A further advantage of certain generally preferred embodiments is that the laser wavelength used is highly absorbed in water and thus highly absorbed in vascular wall tissue. As a result, the laser radiation is directly transmitted and absorbed to a sufficient depth of the annular portion around the blood vessel wall or the vascular endothelium to kill or damage the absorbing endothelium and then to achieve vascular closure. The term blood vessel closure or similar words is used herein to mean the closure or contraction of a blood vessel, which involves the treatment of the blood vessel and is important for substantially preventing the flow of blood through the blood vessel. There is. Furthermore, another advantage of certain generally preferred embodiments is that absorption of any significant amount of radiation by surrounding tissue and its absorption because laser radiation is directly and effectively transmitted and absorbed to the vessel wall. Thermal damage of the result is substantially avoided. As a result, the generally preferred embodiment not only requires less power input than prior art ELA treatment, but also less need for anesthetics, and further, if any, local swelling anesthesia as well as It allows the elimination of its various drawbacks and disadvantages.

  If necessary, a saline flush, such as a cooled saline flush, may be used to cool and / or freeze the vein prior to laser firing and fiber pullback. In certain such embodiments, the saline flush is ice-cooled (eg, about 30 ° F. to about 40 ° F., and more preferably about 32 ° F., to promote vein freezing prior to treatment. To about 35 ° F). In one embodiment, an ice cold saline flush is introduced through the introducer sheath and into the vein before the fiber is inserted. In another embodiment, an ice cold saline flush is introduced through the introducer sheath after insertion of the fiber and / or while the introducer sheath retracts before the laser is fired. In another embodiment, an ice cold saline flush is introduced through the sheath surrounding the fiber while the laser is fired and the fiber is pulled back. In a final embodiment, an ice cold saline flush is introduced through one or more ports (eg, at the base of the quartz cap) located proximal to the injection tip of the fiber. In one such embodiment, a conventional liquid cooled fiber sheath structure is used.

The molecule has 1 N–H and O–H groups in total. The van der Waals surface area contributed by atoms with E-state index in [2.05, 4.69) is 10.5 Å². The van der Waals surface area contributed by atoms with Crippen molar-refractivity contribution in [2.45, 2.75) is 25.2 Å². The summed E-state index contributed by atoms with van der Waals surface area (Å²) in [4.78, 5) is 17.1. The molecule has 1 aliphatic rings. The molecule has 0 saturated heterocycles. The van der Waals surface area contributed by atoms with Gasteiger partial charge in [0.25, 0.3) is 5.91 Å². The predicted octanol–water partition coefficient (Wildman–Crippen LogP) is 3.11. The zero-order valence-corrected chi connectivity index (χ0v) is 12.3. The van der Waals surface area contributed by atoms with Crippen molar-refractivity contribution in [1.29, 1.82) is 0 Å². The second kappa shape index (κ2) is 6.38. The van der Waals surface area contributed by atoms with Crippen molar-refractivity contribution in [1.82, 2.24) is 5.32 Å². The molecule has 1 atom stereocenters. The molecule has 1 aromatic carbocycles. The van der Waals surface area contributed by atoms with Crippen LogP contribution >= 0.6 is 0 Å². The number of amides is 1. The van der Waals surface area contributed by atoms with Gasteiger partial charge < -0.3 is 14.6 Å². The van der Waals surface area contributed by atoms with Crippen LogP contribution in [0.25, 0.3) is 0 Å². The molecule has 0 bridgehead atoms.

In one embodiment, ultrasonic energy is applied to the fiber or other waveguide to facilitate smooth pullback through the vein and / or pullback at a substantially constant or other desired rate. In one embodiment, an ultrasonic transducer or vibrator is connected to the proximal end of the fiber to apply ultrasonic vibration to the area of the injection tip or fiber during laser emission and pullback. In another embodiment, during laser emission and pullback through the vein, an ultrasonic transducer or vibrator is attached near the cap or other area of the injection tip or fiber to apply ultrasonic vibration thereto. Let's do it.

  In certain embodiments of the present disclosure, the fiber is a fluoropolymer-capped medical fiber, or another fiber based on a medical laser or light energy transfer device having a fluoropolymer ejection surface. One advantage of the fluoropolymer ejection surface is that it will be less likely to pierce blood clots or any clotted blood in the vasculature, and will therefore be easier to pull back through the vessel than other devices.

  In another preferred embodiment, the set of optical fibers adds three or more shape memory extension arms. The extension arm is in full contact with the protective coating while inserting the treatment set. Once in place, the internal / external energy source actuates the extension arm to extend its distal end until it contacts the inner surface of the blood vessel. As a result, the set of optical fibers is substantially centered within the interior of the target tissue, further promoting substantially even heating of the inner surface and further prevention of contact or perforation to the vein wall. The fact that the surface is heated substantially uniformly should lead to a more even tightness, effectively shrinking the vessel and closing the desired location.

  In a generally preferred embodiment, the wavelength is selected to provide reasonably high absorption in the target tissue, such as about 1470 nm ± about 30 nm and / or about 1950 nm ± about 30 nm. These wavelengths are merely exemplary and will be used as recognized by those of ordinary skill in the appropriate art, using any of many other wavelengths now known or later known. It is also good. These include, but are not limited to, approximately 810 nm, 940 nm, 980 nm, 1064 nm, 1320 nm, 2100 nm, 3000 nm and 10000 nm, each ± 30 nm. One advantage of the 1470 nm and 1950 nm wavelengths is that they are highly absorbed in water and therefore highly absorbed in the target tissue of the vessel wall. The 1470 nm and 1950 nm absorptions in the tissue of the vessel wall are about one to three orders of magnitude higher than 980 nm, and orders of magnitude significantly higher than most other commercially available wavelengths.